The Halloween season is here and you don't have to seek out a modern-day manufactured fright house for a scare.

Mystery shrouds many famous tourist destinations that have been around for centuries, and where the ghosts of the people who once walked their streets and halls still linger.

Whether it's a castle in Ireland, an island in Mexico or a collection of underground tunnels in Paris, check out these creepiest destinations.

1. The Beechworth Lunatic Asylum, Beechworth, Australia

(Beechworth Ghost Tours)

Take a nighttime ghost tour at this former hospital, which leads visitors through the wards, cells and surgical rooms of the Mayday Hills Lunatic Asylum. It's believed that former patients who died violent deaths still roam the halls. If you want more of a fright, Beechwood Ghost Tours offers a hour paranormal investigation tour, which equips visitors with night vision cameras, infrared goggles, laser grids, EMF detectors, laser thermometers, parabolic microphones, spirit boxes, motion sensors and a range of other equipment.

2. The Bhangarh Fort, Bhangarh, India

(Archaeological Survey of India, Jaipur Circle)

According to legend, the Bhangarh Fort in Rajasthan, India and the residents of the palace were cursed by a black magic sorcerer who said they would die an unnatural death, with their sprits haunting the fort forever. Because of the curse, few homes were built by the fort, and some local villagers built their houses without rooftops for fear that the moment a roof is built, the house would collapse.

3. Hell Fire Club on Montpelier Hill, Dublin, Ireland


The Hell Fire Club in Dublin, Ireland is called "the most terrifying experience in Dublin." The lodge, which sits on Montpelier Hill, is believed to be at the site of an ancient burial site.  When the lodge was constructed around 1725, workers took the stones from the grave sites to use for the building.  Shortly after its completion, a storm blew the roof off, which locals say was the work of the devil. It's believed occult practices took place there, and that it's haunted to this day. Guests on a walking tour to see the site are warned that they may experience head and chest tightness --but let's hope that's just due to the strenuous hike up the hill.

4. Chateau de Chateaubriant, Chateaubriant, France

Medieval town of Carcassonne at sunset

Medieval town of Carcassonne at sunset (iStock)

This medieval castle attracts tourist from around the world, but not everyone is brave enough to enter its Chambre Doree. As legend has it, Françoise de Foix (1495-1537), wife of Jean de Laval, was locked in her room and assassinated by her jealous husband on October 16, 1537.  Every year since then, a pool of blood has appeared in the room in front of the chimney.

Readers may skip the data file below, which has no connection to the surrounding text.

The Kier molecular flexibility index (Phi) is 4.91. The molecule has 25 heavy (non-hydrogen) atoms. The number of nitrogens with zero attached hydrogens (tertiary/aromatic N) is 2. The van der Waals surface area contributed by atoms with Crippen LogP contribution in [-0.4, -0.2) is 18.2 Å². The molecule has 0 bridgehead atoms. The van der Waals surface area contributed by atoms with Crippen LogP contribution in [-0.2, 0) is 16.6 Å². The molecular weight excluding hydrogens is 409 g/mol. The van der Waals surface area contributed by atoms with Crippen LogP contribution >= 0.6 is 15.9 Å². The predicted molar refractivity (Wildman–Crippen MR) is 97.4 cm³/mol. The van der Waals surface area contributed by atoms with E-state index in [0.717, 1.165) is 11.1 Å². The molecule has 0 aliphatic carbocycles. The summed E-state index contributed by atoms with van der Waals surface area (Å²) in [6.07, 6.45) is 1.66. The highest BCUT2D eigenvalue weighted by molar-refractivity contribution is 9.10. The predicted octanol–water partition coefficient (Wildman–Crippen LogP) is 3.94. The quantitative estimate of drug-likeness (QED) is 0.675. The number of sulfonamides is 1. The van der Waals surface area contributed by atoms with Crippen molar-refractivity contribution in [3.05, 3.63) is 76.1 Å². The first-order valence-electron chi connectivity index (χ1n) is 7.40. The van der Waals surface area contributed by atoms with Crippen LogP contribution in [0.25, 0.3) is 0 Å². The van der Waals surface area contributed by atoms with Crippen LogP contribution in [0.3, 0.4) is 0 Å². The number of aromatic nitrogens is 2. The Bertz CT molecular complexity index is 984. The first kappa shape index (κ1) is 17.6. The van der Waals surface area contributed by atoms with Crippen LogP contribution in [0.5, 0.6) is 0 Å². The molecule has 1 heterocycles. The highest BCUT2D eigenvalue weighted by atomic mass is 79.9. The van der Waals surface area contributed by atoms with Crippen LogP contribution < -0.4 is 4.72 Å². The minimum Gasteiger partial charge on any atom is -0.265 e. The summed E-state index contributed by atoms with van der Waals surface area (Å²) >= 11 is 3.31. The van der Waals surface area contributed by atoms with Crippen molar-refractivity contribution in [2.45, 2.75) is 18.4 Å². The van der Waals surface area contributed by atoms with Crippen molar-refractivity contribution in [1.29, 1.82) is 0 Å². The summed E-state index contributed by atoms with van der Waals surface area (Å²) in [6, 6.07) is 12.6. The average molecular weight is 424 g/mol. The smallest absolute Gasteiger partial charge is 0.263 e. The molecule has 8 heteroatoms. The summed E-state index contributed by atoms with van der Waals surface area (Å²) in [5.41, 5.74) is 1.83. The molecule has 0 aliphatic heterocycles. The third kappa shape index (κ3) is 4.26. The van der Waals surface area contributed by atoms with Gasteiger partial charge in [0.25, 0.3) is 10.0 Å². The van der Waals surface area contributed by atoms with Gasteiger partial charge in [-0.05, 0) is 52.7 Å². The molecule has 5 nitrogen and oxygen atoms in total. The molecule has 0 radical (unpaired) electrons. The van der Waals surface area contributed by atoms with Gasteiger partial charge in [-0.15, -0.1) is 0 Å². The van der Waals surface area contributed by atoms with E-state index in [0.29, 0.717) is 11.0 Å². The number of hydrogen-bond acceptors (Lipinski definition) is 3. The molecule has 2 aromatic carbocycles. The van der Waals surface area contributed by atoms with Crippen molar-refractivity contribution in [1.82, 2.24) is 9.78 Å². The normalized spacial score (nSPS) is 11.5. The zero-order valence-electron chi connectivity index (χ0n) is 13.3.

5. The Island of the Dolls, Mexico City, Mexico


Just south of Mexico City is the Isla de las Munecas, or the Island of the Dolls. The island,  hidden among the Xochimilco Canals, is dedicated to a girl who, according to legend,  drowned many years ago under mysterious circumstances. Hundreds of dolls --or parts of dolls -- hang from trees or lie in the grass, and are believed to be possessed by her spirit. The severed limbs and decapitated heads of the dolls are creepy enough as is, but visitors have said that they've seen heads and arms move, and even seen some eyes opened.

6. Hunedoara Castle, Transylvania, Romania

(Castel ul Corvinilor)

The Hunedoara Castle, also called the Corvin or Hunyad Castle after the Hunyad dynasty, has some fairly freaky stories attached to it. It's sometimes mentioned as a source of inspiration for Bram Stoker's Castle Dracula, although the Bran Castle more often earns that distinction. But it's believed that two children were found murdered in their beds inside the castle sometime during the 16th century, and in a separate incident, a woman who was having an affair with a soldier was murdered there by her husband, only to have her body found 200 years later inside one of the walls. Many attempted exorcisms have taken place here to rid it of these negative spirits, but they still remain.

7. Stull Cemetery, Stull, Kansas


Cemeteries tend to give off a spookiness as a general rule, but not many cemeteries are known for being one of the seven gateways to hell. Nestled inside this sleepy town, there are hidden steps that are said to lead to the netherworld. The steps are extremely hard to find, and are only ever visible during Halloween and the Spring equinox. If someone is lucky (or unlucky) enough to find them, they are urged not to descend the stairs, since it's impossible to come back up from them.

8. Philadelphia State Hospital at Byberry, Philadelphia, Pennsylvania

(Philadelphia State Hospital)

The Byberry Mental Asylum at the Philadelphia State Hospital was opened in 1912 in a good faith effort to accommodate the mentally ill in the City of Brotherly Love.  Over the years, neglect, sub-human standards for patients and alack of funds led to the hospital's closure in 1990. For many years, the buildings stood empty and attracted vandals and people who performed satanic rituals.  Finally, most of the complex was demolished in 2006, but a single remaining building at the Byberry campus stands today.

9. The Mines of Paris, Paris, France

Catacombes I


The Mines of Paris is a stone quarry made up of a web of tunnels underneath the city. What makes the mines so creepy, is that in the late 18th century, some of the tunnels were converted into catacombs to hold the bones of those buried in overflowing mass graveyards around Paris.  An abandoned railway tunnel and a portion of the catacombs are open to the public -- where visitors say they see ghosts walking the dark tunnels.